How to teach your child sciences and encyclopedic knowledge

This section started as a purely Doman approach to teaching Encyclopedic Knowledge, but grew into a more comprehensive list of materials for learning about various sciences and fun topics. Encyclopedic Knowledge Materials Books Pick Yourselves a Subject to Learn: categories and units of study Encyclopedic Knowledge Materials at other sites: English; Spanish; Other Languages How to teach Encyclopedic Knowledge How to make your own materials Buy materials

Encyclopedic Knowledge Materials

A-D * Animals * Art: Painting * Art: Architecture, etc. * Astronomy * Chemistry E-H * Earth Sciences * General Culture * Geography * History * Human Physiology I-O * Literature * Mathematics * Music P-Z * Physics * Plants * Religion * Transportation

What is intelligence? According to Glenn Doman intelligence is “a product of three things: the ability to read; the ability to do math; the amount of encyclopedic knowledge one has.” (How to Give Your Baby Encyclopedic Knowledge, Glenn Doman, 2001, p. xi. From now on GD) Well, we’ve all heard that child’s brain is getting formed by 5 and in the first 3-5 years the child learns faster and easier then ever before. Glenn Doman goes further: “It is easier to teach a one-year-old, then to teach a six-year-old” (GD, p. xi). Glenn Doman is the only one I know who provides some suggestions on teaching kids encyclopedic knowledge, but if you know anybody else, please comment below!

How to teach Encyclopedic Knowledge

Get Started First and foremost, don’t be lazy: get a book How to Give Your Baby Encyclopedic Knowledge by Glenn Doman and read it. Second, Glenn Doman recommends starting with reading. Reading is the staple of the knowledge. If you haven’t yet, review our brief summary of his reading method, and jump start section for getting the materials, knowledge on creating materials, cards, computer presentations, etc. The next program Doman recommends is math. His dot system relies on a fact that kids still are able to recognize quantities visually. Without use, this ability gets lost very fast and Doman’s method of learning math becomes useless. Check out our Math learning section for tips on learning mathematics with little kids. According to Doman, once you are comfortable with your reading and math programs, you are ready for the Encyclopedic Knowledge. What most of the parents say, is that their kids love this program the most. So I think that you can start this program whenever you are ready – your child might like it so much, that it can even give a good boost to your reading and math programs. Here you can find a summary, or rather – a cheat sheet. A few rules:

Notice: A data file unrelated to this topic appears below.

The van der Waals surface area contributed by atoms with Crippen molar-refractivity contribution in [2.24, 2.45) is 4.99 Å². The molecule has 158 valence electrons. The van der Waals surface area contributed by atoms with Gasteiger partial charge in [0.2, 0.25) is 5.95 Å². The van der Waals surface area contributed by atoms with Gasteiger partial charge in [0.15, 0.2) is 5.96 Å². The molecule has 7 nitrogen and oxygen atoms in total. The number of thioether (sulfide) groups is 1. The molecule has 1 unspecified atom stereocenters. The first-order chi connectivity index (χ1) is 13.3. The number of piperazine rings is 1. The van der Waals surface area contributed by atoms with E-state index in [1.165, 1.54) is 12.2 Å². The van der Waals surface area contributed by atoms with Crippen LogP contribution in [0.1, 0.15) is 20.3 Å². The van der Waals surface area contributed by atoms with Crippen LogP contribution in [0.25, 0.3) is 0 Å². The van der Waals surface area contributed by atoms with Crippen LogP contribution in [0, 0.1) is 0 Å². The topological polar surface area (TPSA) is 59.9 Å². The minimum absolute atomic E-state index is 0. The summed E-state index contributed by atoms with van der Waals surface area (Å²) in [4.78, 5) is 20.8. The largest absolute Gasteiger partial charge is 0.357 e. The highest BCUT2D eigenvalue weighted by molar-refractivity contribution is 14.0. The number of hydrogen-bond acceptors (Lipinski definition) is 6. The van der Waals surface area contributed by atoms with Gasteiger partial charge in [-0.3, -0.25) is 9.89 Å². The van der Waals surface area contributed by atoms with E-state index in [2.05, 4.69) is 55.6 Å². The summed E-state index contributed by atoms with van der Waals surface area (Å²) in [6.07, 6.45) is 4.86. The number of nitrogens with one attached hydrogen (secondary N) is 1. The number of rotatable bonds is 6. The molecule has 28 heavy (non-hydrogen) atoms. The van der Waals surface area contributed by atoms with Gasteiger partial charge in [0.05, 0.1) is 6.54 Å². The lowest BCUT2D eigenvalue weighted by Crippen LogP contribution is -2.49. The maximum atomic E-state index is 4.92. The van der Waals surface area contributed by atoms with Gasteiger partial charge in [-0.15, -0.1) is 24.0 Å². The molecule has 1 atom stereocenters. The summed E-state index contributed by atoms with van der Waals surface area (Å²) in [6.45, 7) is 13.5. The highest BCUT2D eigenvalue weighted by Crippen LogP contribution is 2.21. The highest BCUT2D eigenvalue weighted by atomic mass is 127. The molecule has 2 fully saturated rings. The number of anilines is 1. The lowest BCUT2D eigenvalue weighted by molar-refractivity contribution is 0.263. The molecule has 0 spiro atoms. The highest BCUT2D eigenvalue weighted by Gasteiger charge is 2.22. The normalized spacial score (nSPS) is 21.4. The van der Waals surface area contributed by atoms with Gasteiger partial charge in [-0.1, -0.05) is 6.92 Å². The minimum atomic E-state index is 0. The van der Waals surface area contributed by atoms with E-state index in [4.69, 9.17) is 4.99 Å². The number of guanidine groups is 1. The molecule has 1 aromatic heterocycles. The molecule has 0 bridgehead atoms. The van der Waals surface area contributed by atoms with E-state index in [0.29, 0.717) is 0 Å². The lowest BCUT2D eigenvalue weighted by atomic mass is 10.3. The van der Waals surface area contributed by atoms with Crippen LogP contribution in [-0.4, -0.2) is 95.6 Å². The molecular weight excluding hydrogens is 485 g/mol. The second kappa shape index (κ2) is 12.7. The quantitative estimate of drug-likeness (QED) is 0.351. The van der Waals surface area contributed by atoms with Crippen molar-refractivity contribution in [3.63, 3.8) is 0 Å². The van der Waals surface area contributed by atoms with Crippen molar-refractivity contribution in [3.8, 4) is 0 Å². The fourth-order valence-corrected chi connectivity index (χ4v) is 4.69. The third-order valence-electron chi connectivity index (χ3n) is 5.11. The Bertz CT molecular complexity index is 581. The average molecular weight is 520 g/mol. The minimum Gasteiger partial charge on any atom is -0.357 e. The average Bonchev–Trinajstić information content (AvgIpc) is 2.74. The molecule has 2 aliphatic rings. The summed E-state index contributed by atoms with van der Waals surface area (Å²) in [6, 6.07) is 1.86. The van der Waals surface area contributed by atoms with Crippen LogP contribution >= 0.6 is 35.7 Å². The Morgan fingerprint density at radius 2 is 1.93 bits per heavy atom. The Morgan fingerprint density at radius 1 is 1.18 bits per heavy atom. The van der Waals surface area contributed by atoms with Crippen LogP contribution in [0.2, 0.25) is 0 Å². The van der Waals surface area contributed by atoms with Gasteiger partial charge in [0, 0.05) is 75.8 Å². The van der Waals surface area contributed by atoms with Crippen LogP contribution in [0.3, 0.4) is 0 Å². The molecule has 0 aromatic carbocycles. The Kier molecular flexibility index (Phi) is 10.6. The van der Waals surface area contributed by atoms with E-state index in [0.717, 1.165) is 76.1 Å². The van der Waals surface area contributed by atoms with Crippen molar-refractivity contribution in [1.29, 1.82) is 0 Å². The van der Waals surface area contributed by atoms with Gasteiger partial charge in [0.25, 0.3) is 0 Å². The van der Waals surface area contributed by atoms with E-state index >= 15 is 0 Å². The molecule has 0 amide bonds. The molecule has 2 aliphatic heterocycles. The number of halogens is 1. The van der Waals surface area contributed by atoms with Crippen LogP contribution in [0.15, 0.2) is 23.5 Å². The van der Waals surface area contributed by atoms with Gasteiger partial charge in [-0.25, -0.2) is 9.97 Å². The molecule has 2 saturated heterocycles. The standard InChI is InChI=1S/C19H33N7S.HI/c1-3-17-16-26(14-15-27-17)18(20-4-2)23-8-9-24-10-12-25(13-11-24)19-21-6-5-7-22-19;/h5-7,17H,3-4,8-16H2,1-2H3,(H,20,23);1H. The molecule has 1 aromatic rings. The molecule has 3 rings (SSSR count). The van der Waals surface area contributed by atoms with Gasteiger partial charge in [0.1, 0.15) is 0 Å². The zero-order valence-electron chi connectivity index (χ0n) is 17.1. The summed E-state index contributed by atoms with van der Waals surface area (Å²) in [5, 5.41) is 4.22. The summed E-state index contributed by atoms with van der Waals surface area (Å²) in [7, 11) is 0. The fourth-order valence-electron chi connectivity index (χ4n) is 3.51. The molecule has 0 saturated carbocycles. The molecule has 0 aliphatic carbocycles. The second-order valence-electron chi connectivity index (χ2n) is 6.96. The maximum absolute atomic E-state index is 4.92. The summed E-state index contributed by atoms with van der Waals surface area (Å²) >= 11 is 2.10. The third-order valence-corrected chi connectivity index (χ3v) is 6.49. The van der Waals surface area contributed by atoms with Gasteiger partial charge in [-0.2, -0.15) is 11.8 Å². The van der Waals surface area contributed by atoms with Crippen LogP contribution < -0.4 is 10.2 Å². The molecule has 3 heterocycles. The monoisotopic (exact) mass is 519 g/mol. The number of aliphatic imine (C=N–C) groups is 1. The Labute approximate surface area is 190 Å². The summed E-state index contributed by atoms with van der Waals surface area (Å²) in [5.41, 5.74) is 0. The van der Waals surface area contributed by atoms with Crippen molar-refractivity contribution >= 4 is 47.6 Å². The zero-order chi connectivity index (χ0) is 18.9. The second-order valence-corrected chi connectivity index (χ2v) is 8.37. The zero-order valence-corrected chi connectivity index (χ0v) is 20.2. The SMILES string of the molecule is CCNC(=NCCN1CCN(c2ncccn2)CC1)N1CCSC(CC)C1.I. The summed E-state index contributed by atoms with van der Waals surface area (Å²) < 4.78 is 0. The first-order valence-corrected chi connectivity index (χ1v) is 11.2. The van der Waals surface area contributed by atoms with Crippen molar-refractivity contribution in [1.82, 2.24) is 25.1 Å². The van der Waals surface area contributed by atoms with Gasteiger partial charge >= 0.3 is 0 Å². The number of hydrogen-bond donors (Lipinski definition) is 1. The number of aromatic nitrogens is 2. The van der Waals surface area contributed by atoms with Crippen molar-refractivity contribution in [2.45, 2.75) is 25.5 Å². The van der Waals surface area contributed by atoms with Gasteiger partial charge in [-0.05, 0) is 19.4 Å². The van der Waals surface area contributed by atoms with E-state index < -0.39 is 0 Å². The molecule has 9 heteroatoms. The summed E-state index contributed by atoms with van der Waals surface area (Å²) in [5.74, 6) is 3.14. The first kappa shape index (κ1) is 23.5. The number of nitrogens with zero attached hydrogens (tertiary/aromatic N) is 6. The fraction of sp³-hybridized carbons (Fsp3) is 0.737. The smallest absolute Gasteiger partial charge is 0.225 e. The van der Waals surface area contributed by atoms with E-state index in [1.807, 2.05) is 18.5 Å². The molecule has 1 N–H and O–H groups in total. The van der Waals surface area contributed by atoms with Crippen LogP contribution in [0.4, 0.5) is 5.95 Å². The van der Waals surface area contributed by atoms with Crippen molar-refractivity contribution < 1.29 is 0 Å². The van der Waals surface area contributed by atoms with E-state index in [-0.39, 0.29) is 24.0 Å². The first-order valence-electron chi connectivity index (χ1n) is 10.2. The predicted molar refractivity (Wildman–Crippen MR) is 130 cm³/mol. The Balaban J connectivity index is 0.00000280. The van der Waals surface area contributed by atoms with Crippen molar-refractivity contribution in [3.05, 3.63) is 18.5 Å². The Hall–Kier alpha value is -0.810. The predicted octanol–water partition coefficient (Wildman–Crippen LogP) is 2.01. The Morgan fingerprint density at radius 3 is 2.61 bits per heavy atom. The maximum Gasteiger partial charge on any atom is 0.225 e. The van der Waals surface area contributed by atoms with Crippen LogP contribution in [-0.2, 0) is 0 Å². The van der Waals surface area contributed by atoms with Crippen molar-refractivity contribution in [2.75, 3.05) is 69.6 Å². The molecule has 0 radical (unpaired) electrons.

How to Give your Baby Encyclopedic Knowledge, 1984, p. 84 summarizes it:

  1. It must have accurate detail
  2. It must be one item only. It must not have a confusing background
  3. It must be specifically named
  4. It must be new
  5. It must be large
  6. It must be clear

How to show it?

Same rules apply as with reading cards: stop before your baby wants to stop (always show one card less then the baby has the patience to watch), show cards frequently (3-4 times a day), consistently (maintain the same frequency on a daily basis), very-very quickly (as fast as you can – 10-15 seconds maximum – on second per card). Make sure that your cards are large, clear, with a good-sized border around them, so that your child can see the cards very easily. Sit ~18 inches from your child, so that you don’t obstruct the bit card. The younger the child – the louder and clearer your voice should be. Begin with 5 different Categories with ten cards in each, but adjust this number according to your baby’s wishes (less is more – it should be fun and really desirable for both of you!), show each Category 3 times a day. As your confidence grows you can add more categories. Adding and retiring: after 10 days, retire one card in each category and add a new card instead. Then continue retiring/adding on a daily basis. Once you run out of bit cards, start another Category. For more detailed information on how to show Bits and Programs, see Comments at the end of the article.